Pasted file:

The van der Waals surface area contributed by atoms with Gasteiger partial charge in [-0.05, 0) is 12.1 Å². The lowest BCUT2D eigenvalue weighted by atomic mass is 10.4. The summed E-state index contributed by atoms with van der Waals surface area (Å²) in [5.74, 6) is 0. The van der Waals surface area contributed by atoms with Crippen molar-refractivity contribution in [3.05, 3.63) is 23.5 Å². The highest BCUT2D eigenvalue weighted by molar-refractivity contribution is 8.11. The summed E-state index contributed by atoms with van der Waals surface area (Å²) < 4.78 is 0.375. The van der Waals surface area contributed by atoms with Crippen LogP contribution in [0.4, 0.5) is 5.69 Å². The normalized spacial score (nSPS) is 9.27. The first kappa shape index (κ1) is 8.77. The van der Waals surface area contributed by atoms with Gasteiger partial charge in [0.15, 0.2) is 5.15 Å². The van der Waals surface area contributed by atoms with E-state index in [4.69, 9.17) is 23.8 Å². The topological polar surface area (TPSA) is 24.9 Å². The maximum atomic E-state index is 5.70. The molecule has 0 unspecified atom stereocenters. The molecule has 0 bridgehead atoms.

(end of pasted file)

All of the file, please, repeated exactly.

The van der Waals surface area contributed by atoms with Gasteiger partial charge in [-0.05, 0) is 12.1 Å². The lowest BCUT2D eigenvalue weighted by atomic mass is 10.4. The summed E-state index contributed by atoms with van der Waals surface area (Å²) in [5.74, 6) is 0. The van der Waals surface area contributed by atoms with Crippen molar-refractivity contribution in [3.05, 3.63) is 23.5 Å². The highest BCUT2D eigenvalue weighted by molar-refractivity contribution is 8.11. The summed E-state index contributed by atoms with van der Waals surface area (Å²) < 4.78 is 0.375. The van der Waals surface area contributed by atoms with Crippen LogP contribution in [0.4, 0.5) is 5.69 Å². The normalized spacial score (nSPS) is 9.27. The first kappa shape index (κ1) is 8.77. The van der Waals surface area contributed by atoms with Gasteiger partial charge in [0.15, 0.2) is 5.15 Å². The van der Waals surface area contributed by atoms with E-state index in [4.69, 9.17) is 23.8 Å². The topological polar surface area (TPSA) is 24.9 Å². The maximum atomic E-state index is 5.70. The molecule has 0 unspecified atom stereocenters. The molecule has 0 bridgehead atoms.